Small wonder that the Times' building IT infrastructure used approximately 5 million feet of just Systemax copper cable, in addition to Corning Cable Systems fiber-optic cable. Corning also supplied pre-terminated fiber cables that can carry 12 connections and plug into a modular connection at a main termination point, such as a TR or workstation.

“It's a plug-and-play solution, and it means the installers don't have to terminate each cable in the field,” Provost says.

Another neat trick, considering the amount of wire they had to contend with, was the use of an Specified Technologies (STI) EZ-Path plenum-rated wiring sleeve, which creates its own firestop and eliminates the need to install a firestop each time a cable passes through a grate or damper.

Installation Profile: All the Data that’s Fit to Transmit

Mar 1, 2008 12:00 PM, By Dan Daley

Bold AV/IT statement at newspaper headquarters.

electronic-architecture system and flexible acoustic wall

Acoustic consulting firm JaffeHolden installed an electronic-architecture system and flexible acoustic wall treatment to adapt the space electronically for different types of performances.

Redundancy is evident throughout the entire cabling infrastructure. “We ran a second completely separate wiring system that will come into and out of different ends of the data center and the TRs,” Engleheart says. “Even each workstation has a salt-and-pepper two-outlet design. It's very much a high-throughput, risk-avoidance design. They can move an enormous amount of information over this system — the sophisticated design of the 10GB-on-copper cabling is very unique, and every bit of information always has an alternative route.”

Redundancy was key in the infrastructure of the Times building. For instance, every bit of information flowing through the newspaper's newsrooms has an alternate route, according to Brian Engleheart of Constantin Walsh-Lowe, which handled cabling for the building.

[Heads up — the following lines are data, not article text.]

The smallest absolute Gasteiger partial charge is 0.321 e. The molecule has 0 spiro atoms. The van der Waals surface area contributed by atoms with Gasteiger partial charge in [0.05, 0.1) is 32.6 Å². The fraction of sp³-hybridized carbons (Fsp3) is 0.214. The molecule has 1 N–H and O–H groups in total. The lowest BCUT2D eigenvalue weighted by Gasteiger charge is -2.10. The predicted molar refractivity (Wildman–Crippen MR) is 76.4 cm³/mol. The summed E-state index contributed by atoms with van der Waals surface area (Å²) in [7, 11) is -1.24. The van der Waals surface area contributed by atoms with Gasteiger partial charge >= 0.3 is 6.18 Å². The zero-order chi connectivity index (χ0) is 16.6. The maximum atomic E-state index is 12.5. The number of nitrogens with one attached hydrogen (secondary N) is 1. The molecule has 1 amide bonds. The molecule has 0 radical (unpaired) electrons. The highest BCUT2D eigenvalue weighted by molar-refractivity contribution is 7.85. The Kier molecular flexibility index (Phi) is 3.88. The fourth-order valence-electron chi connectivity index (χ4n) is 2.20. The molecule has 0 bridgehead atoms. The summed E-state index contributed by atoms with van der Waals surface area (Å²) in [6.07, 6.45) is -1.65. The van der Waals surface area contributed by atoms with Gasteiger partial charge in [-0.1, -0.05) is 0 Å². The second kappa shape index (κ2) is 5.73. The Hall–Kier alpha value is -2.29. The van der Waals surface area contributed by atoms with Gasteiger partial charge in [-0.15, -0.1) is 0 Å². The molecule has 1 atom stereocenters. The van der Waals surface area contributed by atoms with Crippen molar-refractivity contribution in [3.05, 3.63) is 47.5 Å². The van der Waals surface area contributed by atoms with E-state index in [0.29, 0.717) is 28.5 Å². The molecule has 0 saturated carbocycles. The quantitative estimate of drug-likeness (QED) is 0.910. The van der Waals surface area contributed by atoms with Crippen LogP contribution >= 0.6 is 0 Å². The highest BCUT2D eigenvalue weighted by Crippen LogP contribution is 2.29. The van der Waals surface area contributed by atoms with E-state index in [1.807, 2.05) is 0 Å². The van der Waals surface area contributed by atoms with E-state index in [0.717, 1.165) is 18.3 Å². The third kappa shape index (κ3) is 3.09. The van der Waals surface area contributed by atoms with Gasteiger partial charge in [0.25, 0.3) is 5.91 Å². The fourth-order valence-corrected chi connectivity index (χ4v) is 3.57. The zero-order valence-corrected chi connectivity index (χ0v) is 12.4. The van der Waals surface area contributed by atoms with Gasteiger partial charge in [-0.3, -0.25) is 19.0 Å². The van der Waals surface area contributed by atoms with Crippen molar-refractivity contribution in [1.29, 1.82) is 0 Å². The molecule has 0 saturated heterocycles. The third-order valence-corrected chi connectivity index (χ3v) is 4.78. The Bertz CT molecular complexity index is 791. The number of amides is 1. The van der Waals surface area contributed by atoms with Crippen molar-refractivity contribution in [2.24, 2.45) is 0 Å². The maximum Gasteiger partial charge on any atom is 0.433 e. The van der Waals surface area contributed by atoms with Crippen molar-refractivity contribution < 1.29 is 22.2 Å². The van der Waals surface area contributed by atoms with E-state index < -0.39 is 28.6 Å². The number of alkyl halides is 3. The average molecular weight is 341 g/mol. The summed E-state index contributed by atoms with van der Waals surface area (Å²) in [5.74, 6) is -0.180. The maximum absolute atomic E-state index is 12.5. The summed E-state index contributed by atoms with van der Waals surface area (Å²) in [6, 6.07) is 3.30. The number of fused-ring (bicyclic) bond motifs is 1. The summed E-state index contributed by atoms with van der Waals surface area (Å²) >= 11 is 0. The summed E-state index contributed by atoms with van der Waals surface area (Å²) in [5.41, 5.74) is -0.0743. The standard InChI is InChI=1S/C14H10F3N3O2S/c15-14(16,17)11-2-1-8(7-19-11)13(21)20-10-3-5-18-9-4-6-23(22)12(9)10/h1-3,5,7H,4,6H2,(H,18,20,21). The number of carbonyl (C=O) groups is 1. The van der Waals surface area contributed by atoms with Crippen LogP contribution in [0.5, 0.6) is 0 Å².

The cabling that Constantin Walsh-Lowe installed also accommodates VoIP, which accounts for all the wired telephony in the building. While voice and data share the same backbone, video signals use traditional coaxial cabling. CATV signals come into the carrier room and are sent to the data center and distributed throughout the Times floors with distribution amps every four floors, into each floor's TR, and on to individual workstations. Constantin Walsh-Lowe also designed the traditional AV systems, installing plasma screens in conference rooms — with lighting, projection, and DVD sources controlled by a Crestron touchscreen system that also rides on the IT backbone.


The IT backbone reaches into the new Times building's jewel: the Times Center, a state-of-the-art cultural center and performance space with a 378-seat auditorium and a second function space below it. Each space can be used independently, or the function space can be configured to handle overflow seating from the auditorium. The stage platform is 65ft. wide and 15ft. deep. The first three rows of seats can be removed and filled in with platforms to increase the stage depth to 25ft.

The Times Center was truly a manifold collaboration between Pritziker Prize-winning architect Renzo Piano, theater planning and design consultant firm Fisher Dachs Associates, acoustical consulting firm JaffeHolden, AV systems integrator Harvey Marshall Berling, and the Times itself.

Russell Cooper, a principal at JaffeHolden, says the planned applications for the space evolved over time prior to construction. What was initially envisioned as a lecture-and-presentation space at some point also evolved to include musical performances.

“[Renzo Piano] designed a box-shaped space using planar wood surfaces,” Cooper says. “We noted that, other than for lectures and multimedia presentations, the sound of the hall — which had very little diffusion — could be quite harsh. For chamber ensemble performances, we suggested alterations that would get the reverb time up a bit, but with very low volume. We researched many options for adjustable acoustics, including significant alteration of the hardwood interior, or the use of transparent screening on the walls hiding a moving absorptive material.”

The group ran through various combinations of conventional solutions for this acoustical challenge, but ultimately, the answer was mainly technological.

“We knew that in order to make the space work equally well for all of the different program needs, we would need an electronic-architecture solution,” Cooper says. “Electronic architecture would provide the full range of variability needed to take the relatively dry natural signature of the room and smoothly fill in the diffuse energy field needed for chamber music.”

Implementation of the JaffeHolden Electronic Reflected Energy System (ERES — see sidebar on p. 56) meant that the room could be adapted electronically for other kinds of performances.

“Once we knew we were going to add an ERES, we also knew we needed to have the sound-absorbing areas more evenly distributed around the room,” Cooper says. “Although the ERES could work with the room as designed, balancing the absorption around the room would provide a more neutral palette for the ERES application.”

The room finishes had to change somewhat, but much less dramatically than would have been needed to create a fully musical room with the desired architectural look.